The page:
What is a colonoscopy?

A colonoscopy is a procedure used to see inside the rectum, colon and terminal ileum (small bowel). Colonoscopy can detect inflamed tissue, ulcers, and abnormal growths. The procedure is used to look for early signs of colorectal cancer and can help doctors diagnose unexplained changes in bowel habits, abdominal pain, bleeding from the anus, and weight loss.

The colon and rectum are the two main parts of the large intestine. The colon is the most distal portion of the intestine, also known as the large intestine. It takes in small bowel effluent, absorbs water, solidifies the stool and disposes of the waste through the act of defecation. The colon is attached to the anus via the rectum.

When is a colonoscopy done?

A colonoscopy is recommended in the following situations:

How do you prepare for a colonoscopy?

You will be given written instructions on how to prepare for a colonoscopy. The process is called bowel preperation. Generally, all solids must be emptied from the gastrointestinal tract by following a clear liquid diet for the day preceding the procedure. Acceptable liquids include:

A laxative will be required the night before colonoscopy. A laxative is a medicine that loosens stool and increases bowel movements. Laxatives are usually ingested as a powder dissolved in water. Patients should inform the surgeon of all medical conditions and any medications, vitamins, or supplements taken regularly, including:

Driving is not permitted for 24 hours after colonoscopy to allow the sedative time to wear off. Before the appointment, patients should arrange to be collected after the procedure.

How is a colonoscopy done?

Once intravenous access is obtained, a trained sedationist or anaesthetist will administer conscious sedation. This is not a full anaesthetic, but you will not experience any discomfort or have any recollection of the procedure. The surgeon will ask you to lie on your left side. Once sedated, Dr Cooper will insufflate your colon with air and then pass a thin tube that has a fibre-optic light source with a camera at the tip, from the anus to the start of the colon (caecum) or the small bowel (ileum) in a controlled manner. The procedure takes 20-25 minutes to complete.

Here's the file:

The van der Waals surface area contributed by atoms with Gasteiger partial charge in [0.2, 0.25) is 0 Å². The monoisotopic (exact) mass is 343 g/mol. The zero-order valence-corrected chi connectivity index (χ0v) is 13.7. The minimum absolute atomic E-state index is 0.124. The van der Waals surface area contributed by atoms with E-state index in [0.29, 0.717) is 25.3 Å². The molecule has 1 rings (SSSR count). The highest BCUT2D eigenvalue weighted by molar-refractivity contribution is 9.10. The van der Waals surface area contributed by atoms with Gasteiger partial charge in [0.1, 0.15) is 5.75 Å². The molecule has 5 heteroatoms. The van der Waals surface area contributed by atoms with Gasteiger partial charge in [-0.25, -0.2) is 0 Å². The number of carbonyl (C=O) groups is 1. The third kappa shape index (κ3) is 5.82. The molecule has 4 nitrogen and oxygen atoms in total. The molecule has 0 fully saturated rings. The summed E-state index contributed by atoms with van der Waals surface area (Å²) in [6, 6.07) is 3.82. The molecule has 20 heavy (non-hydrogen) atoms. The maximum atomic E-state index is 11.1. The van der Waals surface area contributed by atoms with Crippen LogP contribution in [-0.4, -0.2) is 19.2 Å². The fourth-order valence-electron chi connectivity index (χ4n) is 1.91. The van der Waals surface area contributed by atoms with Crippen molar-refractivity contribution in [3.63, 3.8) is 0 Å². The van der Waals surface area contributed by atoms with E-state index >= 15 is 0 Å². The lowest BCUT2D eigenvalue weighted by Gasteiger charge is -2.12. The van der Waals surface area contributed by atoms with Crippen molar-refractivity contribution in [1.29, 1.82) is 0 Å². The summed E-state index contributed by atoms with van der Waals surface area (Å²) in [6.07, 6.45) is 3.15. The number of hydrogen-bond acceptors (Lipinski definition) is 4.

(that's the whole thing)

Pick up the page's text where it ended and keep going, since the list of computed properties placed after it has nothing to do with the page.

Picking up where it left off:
Removal of polyps and biopsy

The endoscopist can remove growths, called polyps, during colonoscopy, which will then be tested in a laboratory for signs of cancer. Polyps are common in adults and are usually harmless. However, most colorectal cancer begins as a polyp, so removing polyps early is an effective way to prevent cancer.

The endoscopist can also take samples from abnormal-looking tissues during colonoscopy. The procedure, called a biopsy, allows for the tissue to be tested for signs of disease.

The endoscopist removes polyps and takes biopsies using tiny tools passed through the scope. If bleeding occurs, he/she can usually stop it with an electrical probe or special injections passed through the scope. Tissue removal and treatments to stop bleeding are usually painless.


A colonoscopy usually takes 20 - 25 minutes. Cramping or bloating may occur during the first hour after the procedure. The sedative takes time to completely wear off. Patients may need to remain at the hospital for 1 to 2 hours after the procedure. Full recovery is expected by the next day. Discharge instructions should be carefully read and followed.


The most feared complication of colonoscopy is perforation. Fortunately this occurs very infrequently with a rate of 1 per 1000 cases being deemed acceptable for screening colonoscopies. The perforation rate, unfortunately, increases 7 fold if a polyp has been removed. Other complications include haemorrhage and transient bacteraemia (blood infection).

Patients who develop any of these rare side effects should contact their doctor immediately: